Can we afford it?
That question has to be high on the list for a high school student creating a list of colleges she’d like to attend, and the Net Price Calculator can help in answering that question during the early stages of the college search.
What is a Net Price Calculator?
Net price calculators are available on a college’s or university’s website and allow prospective students to enter information about themselves to find out what students like them paid to attend the institution in the previous year, after taking grants and scholarship aid into account.
While it’s fine to stretch aspirations in considering a dream college that may be a financial reach, it’s important to be realistic in understanding practical budget limitations.
Let’s consider the hypothetical case of a New York high school senior, where an NPC calculation can show meaningful cost differences among various colleges. Here are three possible college choices:
- Harvard University: It’s a reach for almost everyone because chances for admission at this Ivy League school are small at only 6%.
- Syracuse University: A private university with a 50% acceptance rate that is attainable for many students.
- Binghamton University: One of the top New York state universities, it comes with a 43% acceptance rate.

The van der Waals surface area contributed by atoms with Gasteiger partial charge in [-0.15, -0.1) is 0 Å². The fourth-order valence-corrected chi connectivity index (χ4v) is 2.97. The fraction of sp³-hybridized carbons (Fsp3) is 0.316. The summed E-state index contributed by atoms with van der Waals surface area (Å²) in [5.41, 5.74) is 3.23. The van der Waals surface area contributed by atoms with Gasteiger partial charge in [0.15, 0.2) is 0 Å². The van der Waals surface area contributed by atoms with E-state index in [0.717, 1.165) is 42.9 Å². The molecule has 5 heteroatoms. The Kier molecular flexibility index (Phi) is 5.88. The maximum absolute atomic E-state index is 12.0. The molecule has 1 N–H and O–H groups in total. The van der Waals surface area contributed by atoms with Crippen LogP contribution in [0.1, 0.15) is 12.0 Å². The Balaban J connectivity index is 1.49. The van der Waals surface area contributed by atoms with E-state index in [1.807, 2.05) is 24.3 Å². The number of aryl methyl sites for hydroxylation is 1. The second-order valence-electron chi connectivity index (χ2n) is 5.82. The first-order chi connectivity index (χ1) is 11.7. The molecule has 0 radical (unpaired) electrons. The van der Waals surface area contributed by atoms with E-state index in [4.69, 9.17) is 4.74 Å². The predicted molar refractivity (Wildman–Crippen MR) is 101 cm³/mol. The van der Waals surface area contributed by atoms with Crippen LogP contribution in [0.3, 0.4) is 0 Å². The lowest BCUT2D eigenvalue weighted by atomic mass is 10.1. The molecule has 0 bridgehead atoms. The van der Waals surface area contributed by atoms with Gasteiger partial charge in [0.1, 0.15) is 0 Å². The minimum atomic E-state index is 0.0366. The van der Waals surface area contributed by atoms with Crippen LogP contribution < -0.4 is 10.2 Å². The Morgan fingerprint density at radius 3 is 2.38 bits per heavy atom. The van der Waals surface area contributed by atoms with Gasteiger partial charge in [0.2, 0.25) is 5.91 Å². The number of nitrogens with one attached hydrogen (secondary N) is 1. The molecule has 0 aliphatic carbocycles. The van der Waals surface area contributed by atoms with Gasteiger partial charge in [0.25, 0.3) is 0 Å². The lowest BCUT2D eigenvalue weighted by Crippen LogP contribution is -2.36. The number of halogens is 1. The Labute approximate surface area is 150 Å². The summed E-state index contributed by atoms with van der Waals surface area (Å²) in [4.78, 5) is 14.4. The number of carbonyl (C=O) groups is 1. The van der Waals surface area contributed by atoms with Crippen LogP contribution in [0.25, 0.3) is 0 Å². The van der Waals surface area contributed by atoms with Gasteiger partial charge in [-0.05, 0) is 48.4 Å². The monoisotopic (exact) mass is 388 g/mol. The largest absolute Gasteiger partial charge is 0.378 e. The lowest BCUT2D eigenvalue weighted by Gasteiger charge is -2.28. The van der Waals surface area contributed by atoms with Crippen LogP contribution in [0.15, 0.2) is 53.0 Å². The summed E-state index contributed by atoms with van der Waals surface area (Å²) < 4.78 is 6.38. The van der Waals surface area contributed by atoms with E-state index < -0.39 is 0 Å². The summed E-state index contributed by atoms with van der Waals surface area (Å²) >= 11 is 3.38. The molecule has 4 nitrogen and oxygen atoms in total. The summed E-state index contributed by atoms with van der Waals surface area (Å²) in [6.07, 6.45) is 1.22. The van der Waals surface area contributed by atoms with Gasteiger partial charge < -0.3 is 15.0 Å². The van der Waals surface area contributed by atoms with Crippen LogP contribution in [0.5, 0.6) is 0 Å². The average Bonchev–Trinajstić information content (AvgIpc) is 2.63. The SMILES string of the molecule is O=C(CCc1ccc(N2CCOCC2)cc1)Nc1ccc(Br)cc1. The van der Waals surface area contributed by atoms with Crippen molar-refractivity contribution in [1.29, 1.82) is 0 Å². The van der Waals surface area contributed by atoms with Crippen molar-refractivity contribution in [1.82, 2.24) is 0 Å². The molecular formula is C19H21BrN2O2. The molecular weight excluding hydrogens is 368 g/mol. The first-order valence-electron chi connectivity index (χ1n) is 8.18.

Here are simplified NPC scenarios showing Net Cost of Attendance (COA) based on earned income levels of $50,000 (low income), $80,000 (medium income), and $150,00 (high income).
Useful information, right? This chart illustrates the oft-repeated advice that in some instances a private college may be as affordable as a state school.
Important points about this hypothetical NPC illustration:
- No merit aid is included in the estimates. Some schools do attempt to include merit aid as part of their NPC estimate.
- These are simplified, streamlined financial scenarios. Real-life financial data is typically more complex.
- These estimates are not guarantees by any stretch of the imagination, and may be considerably inaccurate for business owners and other relatively complex situations.
At what income level does a family’s chance of aid become zero?
At an income level of $250,000, the net price of attendance in all these scenarios equals the gross price. In other words, somewhere between an income of $150,000 and $250,000 is the point where a family would not qualify for any need-based financial aid.
The advice? Run a NPC early on in the process to get a general idea about a college’s affordability.
- Burned by college net price calculator estimates (Cost of College)
- ‘Tips for Using Net Price Calculators’ (Cost of College)